|Publication number||US6465971 B1|
|Application number||US 09/580,950|
|Publication date||Oct 15, 2002|
|Filing date||May 30, 2000|
|Priority date||Jun 2, 1999|
|Publication number||09580950, 580950, US 6465971 B1, US 6465971B1, US-B1-6465971, US6465971 B1, US6465971B1|
|Inventors||Jorge M. Parra|
|Original Assignee||Jorge M. Parra|
|Export Citation||BiBTeX, EndNote, RefMan|
|Patent Citations (74), Non-Patent Citations (2), Referenced by (3), Classifications (11), Legal Events (4)|
|External Links: USPTO, USPTO Assignment, Espacenet|
The present application is based on Provisional Application No. 60/137,508 filed Jun. 2, 1999 entitled PLASTIC “TROFER” FOR FLUORESCENT LIGHTING.
Reference is made to application Ser. No. 08/942,670 filed Oct. 2, 1997 entitled LOW VOLTAGE NON-THERMIONIC BALLAST-FREE FLUORESCENT LIGHT SYSTEM AND METHOD and U.S. Pat. No. 6,034,485 which are incorporated herein by reference.
A fluorescent lighting fixture housing includes a space for housing a ballast transformer, a metal reflector, tube socket members and wiring between the ballast transformer and the tube sockets. Conventionally, these housings (commonly called “trofers” because they hold 2-4 fluorescent tubes) have been made out of sheet metal to convey heat generated by conventional heating of the filaments, ballast transformers and the heating from the plasma in the gas. This heating requires that the fixture be spaced from wood and other flammable structures using, in many cases, chains, hooks, etc., which suspend the fluorescent fixture from a ceiling, for example, which also allows cooling air to circulate and cool the fixture. In addition, these prior art fixtures require the use of heat resistant wire. Moreover, in most cases a metal housing is required to be conductive so as to provide an electrical ground to avoid shock hazards due to high voltage.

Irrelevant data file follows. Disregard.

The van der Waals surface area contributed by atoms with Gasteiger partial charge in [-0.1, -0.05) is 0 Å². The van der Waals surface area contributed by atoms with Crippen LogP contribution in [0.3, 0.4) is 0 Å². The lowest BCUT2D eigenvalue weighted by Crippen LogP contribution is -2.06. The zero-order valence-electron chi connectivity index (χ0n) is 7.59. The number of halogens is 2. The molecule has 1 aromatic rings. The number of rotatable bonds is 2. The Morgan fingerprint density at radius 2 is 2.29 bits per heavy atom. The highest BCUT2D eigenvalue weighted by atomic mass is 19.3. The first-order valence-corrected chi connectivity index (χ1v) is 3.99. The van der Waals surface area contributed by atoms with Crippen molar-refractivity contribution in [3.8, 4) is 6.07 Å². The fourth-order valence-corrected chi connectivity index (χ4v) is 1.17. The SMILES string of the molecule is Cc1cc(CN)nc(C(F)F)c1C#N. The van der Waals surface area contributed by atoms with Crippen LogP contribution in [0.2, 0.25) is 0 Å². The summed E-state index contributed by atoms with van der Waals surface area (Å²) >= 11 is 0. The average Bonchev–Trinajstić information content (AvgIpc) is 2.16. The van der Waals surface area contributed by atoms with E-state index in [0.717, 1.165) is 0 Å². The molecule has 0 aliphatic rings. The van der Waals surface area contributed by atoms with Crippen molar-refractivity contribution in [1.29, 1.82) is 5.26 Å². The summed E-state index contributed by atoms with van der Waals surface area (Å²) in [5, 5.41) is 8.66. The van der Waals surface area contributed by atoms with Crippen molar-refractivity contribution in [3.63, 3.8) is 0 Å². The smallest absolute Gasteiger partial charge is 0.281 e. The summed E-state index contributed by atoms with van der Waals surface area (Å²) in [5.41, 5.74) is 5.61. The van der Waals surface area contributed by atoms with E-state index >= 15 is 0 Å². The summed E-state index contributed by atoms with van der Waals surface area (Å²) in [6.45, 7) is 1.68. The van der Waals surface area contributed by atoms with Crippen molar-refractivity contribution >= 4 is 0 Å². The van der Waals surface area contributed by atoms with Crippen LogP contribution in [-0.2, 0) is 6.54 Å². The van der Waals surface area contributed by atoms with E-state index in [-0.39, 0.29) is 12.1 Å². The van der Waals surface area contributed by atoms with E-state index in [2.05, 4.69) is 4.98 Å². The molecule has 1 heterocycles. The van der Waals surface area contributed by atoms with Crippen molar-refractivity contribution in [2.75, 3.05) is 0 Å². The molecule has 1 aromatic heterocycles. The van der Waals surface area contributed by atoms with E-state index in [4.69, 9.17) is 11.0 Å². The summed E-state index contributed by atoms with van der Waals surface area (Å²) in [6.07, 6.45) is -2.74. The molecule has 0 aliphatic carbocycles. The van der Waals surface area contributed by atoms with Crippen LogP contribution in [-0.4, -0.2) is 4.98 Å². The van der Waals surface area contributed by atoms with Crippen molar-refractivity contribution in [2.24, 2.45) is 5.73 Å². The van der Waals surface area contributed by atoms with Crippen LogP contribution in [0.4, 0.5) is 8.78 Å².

For the following reasons a standard fluorescent fixture should have ground:
1. A grounded metal housing of a predetermined size and gauge acts as a “heat sink” for the ballast.
2. A grounded metal reflector with the lamps installed within about ½″ of the reflector.
3. The ballast must be an integral part of the fixture.
4. The wiring in the fixture must be of at least #12 gauge and covered with high temperature insulation (over 95° C.).
5. The inner space between the “drop ceiling” and the structural ceiling must be ample enough to dissipate the heat from the fixture (from 2′ to 3′ average).
6. Power to the fixture must be supplied by a 3-wire system, 12 gauge or better, with a ground (bonded).
7. The metal fixture should have enough area of contact with the air to dissipate the heat.
8. Standard systems are “ground plane systems.”
An object of the present invention is to provide a fluorescent lighting fixture and system which has a housing made of plastic.
Another object of the invention is to provide a fluorescent lighting fixture of the “trofer” type which is significantly cooler and as a result may be safely mounted directly on a ceiling.
Still another object of the invention is to provide a fluorescent lighting fixture and system which is ballast-free, significantly cooler in operation than prior art fixtures, and a fluorescent lighting fixture which is significantly less hazardous and thus safer from fire and high-voltage hazards.
Another object of the invention is to provide a lighting fixture of the trofer type which is shallow and of less volume than prior art trofers.